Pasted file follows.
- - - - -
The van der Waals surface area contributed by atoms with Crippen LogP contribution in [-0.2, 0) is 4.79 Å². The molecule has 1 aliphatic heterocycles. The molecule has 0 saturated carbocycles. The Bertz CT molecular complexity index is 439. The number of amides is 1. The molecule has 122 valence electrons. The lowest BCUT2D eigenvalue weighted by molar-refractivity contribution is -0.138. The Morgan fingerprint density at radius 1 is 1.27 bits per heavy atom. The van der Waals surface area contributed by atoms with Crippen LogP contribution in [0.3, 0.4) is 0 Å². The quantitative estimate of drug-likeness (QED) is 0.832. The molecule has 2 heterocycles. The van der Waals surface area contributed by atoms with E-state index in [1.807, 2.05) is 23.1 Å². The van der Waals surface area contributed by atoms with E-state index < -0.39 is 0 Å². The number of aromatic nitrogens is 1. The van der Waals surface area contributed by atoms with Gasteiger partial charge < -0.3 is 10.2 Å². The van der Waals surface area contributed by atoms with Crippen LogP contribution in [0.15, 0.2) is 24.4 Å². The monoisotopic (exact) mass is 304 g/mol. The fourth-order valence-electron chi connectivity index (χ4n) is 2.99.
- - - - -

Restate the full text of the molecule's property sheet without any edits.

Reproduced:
The van der Waals surface area contributed by atoms with Crippen LogP contribution in [-0.2, 0) is 4.79 Å². The molecule has 1 aliphatic heterocycles. The molecule has 0 saturated carbocycles. The Bertz CT molecular complexity index is 439. The number of amides is 1. The molecule has 122 valence electrons. The lowest BCUT2D eigenvalue weighted by molar-refractivity contribution is -0.138. The Morgan fingerprint density at radius 1 is 1.27 bits per heavy atom. The van der Waals surface area contributed by atoms with Crippen LogP contribution in [0.3, 0.4) is 0 Å². The quantitative estimate of drug-likeness (QED) is 0.832. The molecule has 2 heterocycles. The van der Waals surface area contributed by atoms with E-state index in [1.807, 2.05) is 23.1 Å². The van der Waals surface area contributed by atoms with E-state index < -0.39 is 0 Å². The number of aromatic nitrogens is 1. The van der Waals surface area contributed by atoms with Gasteiger partial charge < -0.3 is 10.2 Å². The van der Waals surface area contributed by atoms with Crippen LogP contribution in [0.15, 0.2) is 24.4 Å². The monoisotopic (exact) mass is 304 g/mol. The fourth-order valence-electron chi connectivity index (χ4n) is 2.99.